“Let’s assume that the authorities are sincere about the questions of combatting economic monopolies and the new Tax Code,” writes “168 Zham.” “At first glance, it may seem that most of Armenia’s problems are socioeconomic and that with a few radical steps in the economy it would be possible to substantially change the situation. In fact, Armenia’s most pressing problems lie on the foreign policy plane.” The paper points the finger at Russia, comparing its influence on Armenia with the Armenian monopolies obstructing faster economic growth in the country.
“Chorrord Ishkhanutyun” strongly criticizes the proposed Tax Code that envisages higher income tax rates for a large part of Armenian workers and businesses. The pro-opposition paper says that President Serzh Sarkisian has opted for a totally wrong way of confronting the grave security challenges facing Armenia. “One gets the impression that this guy works not as president but as a juice maker whose job is to squeeze as much liquid out of a lemon as possible,” it says. “The problem is that the squeezing process has nothing to do with law. And no codes will help as soon as the stuff producing liquid runs out.”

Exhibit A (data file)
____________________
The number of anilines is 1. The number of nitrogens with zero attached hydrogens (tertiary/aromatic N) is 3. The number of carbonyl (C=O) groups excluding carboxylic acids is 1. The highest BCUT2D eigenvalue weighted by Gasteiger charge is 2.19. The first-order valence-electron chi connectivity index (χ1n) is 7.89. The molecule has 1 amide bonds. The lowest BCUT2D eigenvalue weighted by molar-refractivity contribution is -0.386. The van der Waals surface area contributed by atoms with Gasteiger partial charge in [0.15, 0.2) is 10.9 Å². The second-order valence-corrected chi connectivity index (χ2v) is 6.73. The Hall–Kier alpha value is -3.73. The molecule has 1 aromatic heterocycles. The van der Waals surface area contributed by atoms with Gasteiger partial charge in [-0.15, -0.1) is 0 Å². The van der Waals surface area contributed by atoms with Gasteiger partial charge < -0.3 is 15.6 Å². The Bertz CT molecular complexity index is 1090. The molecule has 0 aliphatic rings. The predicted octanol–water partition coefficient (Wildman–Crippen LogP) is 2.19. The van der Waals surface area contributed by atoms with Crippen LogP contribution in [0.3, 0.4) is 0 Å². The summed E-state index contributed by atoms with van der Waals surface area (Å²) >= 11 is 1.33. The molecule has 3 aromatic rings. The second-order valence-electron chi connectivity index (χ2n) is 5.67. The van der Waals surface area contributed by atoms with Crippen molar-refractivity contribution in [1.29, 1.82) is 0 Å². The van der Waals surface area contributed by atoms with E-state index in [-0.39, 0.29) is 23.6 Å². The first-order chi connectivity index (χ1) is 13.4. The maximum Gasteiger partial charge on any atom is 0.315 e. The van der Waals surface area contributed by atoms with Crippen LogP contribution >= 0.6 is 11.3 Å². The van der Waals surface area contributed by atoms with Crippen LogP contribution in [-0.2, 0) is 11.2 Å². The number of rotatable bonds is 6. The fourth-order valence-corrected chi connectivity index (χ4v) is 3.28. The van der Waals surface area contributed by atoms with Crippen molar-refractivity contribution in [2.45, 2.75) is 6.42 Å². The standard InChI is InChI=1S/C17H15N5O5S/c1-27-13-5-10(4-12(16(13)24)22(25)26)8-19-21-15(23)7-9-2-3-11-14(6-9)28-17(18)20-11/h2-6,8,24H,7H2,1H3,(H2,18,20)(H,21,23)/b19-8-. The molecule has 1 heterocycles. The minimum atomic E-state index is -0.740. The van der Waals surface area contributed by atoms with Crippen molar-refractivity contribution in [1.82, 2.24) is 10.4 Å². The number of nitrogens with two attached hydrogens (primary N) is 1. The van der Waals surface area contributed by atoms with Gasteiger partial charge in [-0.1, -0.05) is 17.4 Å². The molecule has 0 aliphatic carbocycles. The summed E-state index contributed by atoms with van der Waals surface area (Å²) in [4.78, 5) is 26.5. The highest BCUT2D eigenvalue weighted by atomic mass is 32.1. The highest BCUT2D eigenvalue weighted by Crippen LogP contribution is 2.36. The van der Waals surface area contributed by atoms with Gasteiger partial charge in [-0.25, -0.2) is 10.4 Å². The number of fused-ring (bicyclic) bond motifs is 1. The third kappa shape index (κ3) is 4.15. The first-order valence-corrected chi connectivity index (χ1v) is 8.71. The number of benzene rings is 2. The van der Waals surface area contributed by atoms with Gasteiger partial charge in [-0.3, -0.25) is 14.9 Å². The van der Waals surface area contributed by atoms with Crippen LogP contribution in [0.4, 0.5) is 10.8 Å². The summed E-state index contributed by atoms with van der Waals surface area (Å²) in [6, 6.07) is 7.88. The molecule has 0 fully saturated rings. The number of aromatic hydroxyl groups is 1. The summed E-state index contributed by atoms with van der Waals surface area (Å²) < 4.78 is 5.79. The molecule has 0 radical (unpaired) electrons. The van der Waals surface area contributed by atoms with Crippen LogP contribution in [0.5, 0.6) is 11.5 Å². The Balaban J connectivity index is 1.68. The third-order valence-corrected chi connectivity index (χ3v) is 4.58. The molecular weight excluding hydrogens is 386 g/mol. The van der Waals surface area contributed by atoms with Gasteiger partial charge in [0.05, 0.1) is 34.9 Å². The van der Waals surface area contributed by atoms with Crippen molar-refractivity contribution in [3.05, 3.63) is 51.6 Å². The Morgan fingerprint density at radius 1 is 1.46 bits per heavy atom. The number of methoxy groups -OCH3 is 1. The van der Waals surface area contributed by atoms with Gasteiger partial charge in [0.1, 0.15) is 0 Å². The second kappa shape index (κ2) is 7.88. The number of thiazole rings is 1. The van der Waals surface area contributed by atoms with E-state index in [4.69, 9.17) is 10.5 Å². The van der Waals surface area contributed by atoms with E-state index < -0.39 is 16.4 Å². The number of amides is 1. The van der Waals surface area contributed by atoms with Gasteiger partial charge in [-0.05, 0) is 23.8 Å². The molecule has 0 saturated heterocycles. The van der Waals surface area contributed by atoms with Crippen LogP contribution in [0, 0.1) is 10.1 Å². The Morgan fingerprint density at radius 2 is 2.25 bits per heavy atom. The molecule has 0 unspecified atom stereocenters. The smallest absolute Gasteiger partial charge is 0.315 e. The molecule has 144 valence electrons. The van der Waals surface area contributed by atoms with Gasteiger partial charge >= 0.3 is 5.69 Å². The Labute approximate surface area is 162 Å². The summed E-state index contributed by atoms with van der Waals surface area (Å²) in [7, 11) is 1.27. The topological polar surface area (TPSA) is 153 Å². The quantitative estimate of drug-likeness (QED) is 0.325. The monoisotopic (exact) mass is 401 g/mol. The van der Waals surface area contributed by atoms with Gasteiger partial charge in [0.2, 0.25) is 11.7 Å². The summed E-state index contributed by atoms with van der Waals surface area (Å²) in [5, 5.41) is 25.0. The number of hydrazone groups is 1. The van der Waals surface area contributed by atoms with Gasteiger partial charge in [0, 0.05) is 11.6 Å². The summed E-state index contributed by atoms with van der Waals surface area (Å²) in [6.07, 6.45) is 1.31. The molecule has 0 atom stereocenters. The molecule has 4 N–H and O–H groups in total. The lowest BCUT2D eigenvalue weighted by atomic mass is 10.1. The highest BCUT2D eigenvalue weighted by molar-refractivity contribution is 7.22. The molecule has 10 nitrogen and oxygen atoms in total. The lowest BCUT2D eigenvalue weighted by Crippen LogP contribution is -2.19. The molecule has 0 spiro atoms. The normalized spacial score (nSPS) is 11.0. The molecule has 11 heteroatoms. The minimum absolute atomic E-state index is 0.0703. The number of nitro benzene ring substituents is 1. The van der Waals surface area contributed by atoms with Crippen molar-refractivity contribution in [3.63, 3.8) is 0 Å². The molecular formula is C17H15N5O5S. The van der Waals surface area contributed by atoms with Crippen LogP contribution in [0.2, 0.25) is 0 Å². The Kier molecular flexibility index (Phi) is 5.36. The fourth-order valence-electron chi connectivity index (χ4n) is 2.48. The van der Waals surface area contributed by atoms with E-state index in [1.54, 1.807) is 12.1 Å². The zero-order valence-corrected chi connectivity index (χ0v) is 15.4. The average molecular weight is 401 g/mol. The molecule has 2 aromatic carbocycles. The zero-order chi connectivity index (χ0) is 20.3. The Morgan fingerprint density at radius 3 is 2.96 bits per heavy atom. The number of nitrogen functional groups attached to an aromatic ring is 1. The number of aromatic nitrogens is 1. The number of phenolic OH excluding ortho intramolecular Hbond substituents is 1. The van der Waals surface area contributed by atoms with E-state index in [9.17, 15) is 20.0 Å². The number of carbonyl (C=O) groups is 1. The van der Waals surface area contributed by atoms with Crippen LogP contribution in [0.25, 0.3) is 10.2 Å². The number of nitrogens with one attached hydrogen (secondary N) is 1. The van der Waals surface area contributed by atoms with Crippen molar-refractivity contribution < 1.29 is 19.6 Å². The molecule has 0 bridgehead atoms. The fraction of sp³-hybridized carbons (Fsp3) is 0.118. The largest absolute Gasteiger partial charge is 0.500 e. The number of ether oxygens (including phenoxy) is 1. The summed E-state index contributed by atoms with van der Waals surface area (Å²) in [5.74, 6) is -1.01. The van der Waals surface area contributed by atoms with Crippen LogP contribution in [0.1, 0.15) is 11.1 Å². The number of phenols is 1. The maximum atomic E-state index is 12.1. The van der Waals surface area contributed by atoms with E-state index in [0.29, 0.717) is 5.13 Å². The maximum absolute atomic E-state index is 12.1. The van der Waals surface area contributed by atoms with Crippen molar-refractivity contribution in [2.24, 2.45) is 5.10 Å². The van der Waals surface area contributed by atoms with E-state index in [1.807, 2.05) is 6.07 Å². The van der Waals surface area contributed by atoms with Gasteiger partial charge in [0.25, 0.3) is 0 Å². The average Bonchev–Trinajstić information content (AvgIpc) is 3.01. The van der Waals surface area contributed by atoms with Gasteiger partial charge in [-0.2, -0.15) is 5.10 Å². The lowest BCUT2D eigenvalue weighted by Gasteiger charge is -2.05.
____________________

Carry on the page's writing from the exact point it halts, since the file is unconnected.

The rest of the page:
“Aravot” says that many of more than 800 personal cars that have been used by various government agencies and are now being decommissioned as part of the government’s cost-cutting initiative are quite old and disused. “Some of these cars resemble scrap metal,” writes the paper. “Yet even that scrap metal requires maintenance and expenditures resulting from it.” It urges the government to release a detailed report on the decommission process.
“Zhoghovurd” reports that the Armenian government plans to spend 32 million drams ($67,000) on remodeling to be conducted at one of its main buildings in Yerevan. The paper questions the need for such capital repairs.